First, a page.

Defense Continues their Depos
Under the header of bringing you last week’s news today, it seems that DC EMT Jeff Baker, was deposed at the offices of Schertler & Onorato last Friday afternoon.
His testimony, recalling the night of Robert’s murder, and his arrival on the scene – the EMTs Baker and his partner Tracy Weaver) arriving before the MPD, provided moments of horror and occasional levity too. He appeared mostly steady on the stand under what seemed at times rather hostile and rapid-fire cross.
A review of his time served in Judge Leibovitz’ courtroom and this depo subpoena follows.
It was Baker’s run reports that made up for some of the more hair-raising aspects of the original indictment and Baker was brought up there to recount the events of the evening and back up those first reactions. Baker had an easy air about him on the stand, some self-depreacting jokes about his girth broke the tension on more than one occasion. He was what one could be considered at headliner in the summer trial, taking the stand on Day 2’s afternoon session. From his testimony, AUSA Glenn Kirschner’s direct:
EMT Jeff Baker, first to arrive at 1509, took the stand. He relayed his 14 years of experience answering calls in DC, minor and traumatic. He’s seen several hundred violent crime scenes including many stabbings. He described the typical atmosphere he sees as “chaotic.” He arrived at 1509, saw Zaborsky on a phone at the stoop and proceeded upstairs with a Reeves stretcher. He says he saw the unresponsive Ward even before getting to the top of the stairs. In the guestroom he observed Price sitting on the bed with his back to him, a leg tucked up underneath.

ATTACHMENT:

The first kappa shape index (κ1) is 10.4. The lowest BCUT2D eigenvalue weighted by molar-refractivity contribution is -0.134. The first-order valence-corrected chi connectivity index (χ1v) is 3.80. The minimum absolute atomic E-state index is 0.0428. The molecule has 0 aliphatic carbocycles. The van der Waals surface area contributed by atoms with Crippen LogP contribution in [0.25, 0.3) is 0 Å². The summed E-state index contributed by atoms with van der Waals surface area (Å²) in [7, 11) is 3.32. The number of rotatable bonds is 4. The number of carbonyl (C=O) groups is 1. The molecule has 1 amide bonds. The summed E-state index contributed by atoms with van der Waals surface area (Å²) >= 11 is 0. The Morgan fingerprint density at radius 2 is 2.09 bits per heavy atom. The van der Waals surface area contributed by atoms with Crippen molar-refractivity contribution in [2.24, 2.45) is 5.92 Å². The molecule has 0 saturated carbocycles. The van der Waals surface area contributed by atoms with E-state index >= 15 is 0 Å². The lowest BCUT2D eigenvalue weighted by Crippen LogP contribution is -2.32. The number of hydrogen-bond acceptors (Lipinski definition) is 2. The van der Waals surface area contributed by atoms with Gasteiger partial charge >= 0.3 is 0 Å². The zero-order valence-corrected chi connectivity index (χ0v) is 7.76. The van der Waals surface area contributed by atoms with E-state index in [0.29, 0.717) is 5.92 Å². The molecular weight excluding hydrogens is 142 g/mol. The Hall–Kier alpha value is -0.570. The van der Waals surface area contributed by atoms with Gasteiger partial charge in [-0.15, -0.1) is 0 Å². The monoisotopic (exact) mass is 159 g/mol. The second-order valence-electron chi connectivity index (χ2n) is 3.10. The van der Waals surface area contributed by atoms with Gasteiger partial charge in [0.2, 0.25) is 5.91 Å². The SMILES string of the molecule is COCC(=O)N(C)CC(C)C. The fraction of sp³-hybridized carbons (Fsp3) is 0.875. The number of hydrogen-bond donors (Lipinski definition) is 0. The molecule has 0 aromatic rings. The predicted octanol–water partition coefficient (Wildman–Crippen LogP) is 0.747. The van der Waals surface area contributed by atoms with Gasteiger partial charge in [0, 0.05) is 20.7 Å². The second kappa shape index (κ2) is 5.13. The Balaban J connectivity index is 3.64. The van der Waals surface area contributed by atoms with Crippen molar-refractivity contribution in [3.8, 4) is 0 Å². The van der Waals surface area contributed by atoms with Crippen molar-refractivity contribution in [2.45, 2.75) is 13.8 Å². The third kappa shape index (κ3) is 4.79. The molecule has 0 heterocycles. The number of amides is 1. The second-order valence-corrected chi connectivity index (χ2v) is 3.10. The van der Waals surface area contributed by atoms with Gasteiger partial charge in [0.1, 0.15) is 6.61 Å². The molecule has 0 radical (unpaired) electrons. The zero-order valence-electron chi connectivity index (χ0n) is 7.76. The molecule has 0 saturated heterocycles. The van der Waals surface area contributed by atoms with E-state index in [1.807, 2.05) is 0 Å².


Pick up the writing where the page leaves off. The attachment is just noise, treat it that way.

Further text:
Baker volunteered, “…hair stood up on the back of my neck.” A moment later, the entire defense table seemed to erupt with an objection, as if they’ve been waiting years for that moment. Sustained. Leibovitz cautioned Kirschner to better manage his witness and to stick to the observations, not feelings. “I’ll strike the last sentence and instruct myself not to consider it,” she said.
Baker saw Price and “spotted him up,” short hand to determine if he was a threat or not. Asked if he saw any blood on Price’s hand, Baker replied “no.” Moments later Baker attended to Robert. The stab wounds were visible, but he didn’t see any blood on his chest, abdomen or anywhere in the room. Robert’s vitals were flat, no signs of life. As an EMT he could not pronounce death, just presume it. Robert appeared dead to Baker…. It was en route to GW that Baker noticed the striations on Robert’s abdomen. “It looked like it was wiped down,” and that the imprint of a towel’s texture was visible. “It looked like a light film,”… moist with linear marks.
Baker’s cross and redirect occurred on Day 3. Whether his civil case depo follows the same line of questioning we saw last summer will be revealed when Baker is back on the stand this fall. When he was excused on Day 3, he exited the courtroom and quipped, “Tough crowd.” We wonder what his reaction will be the next time around.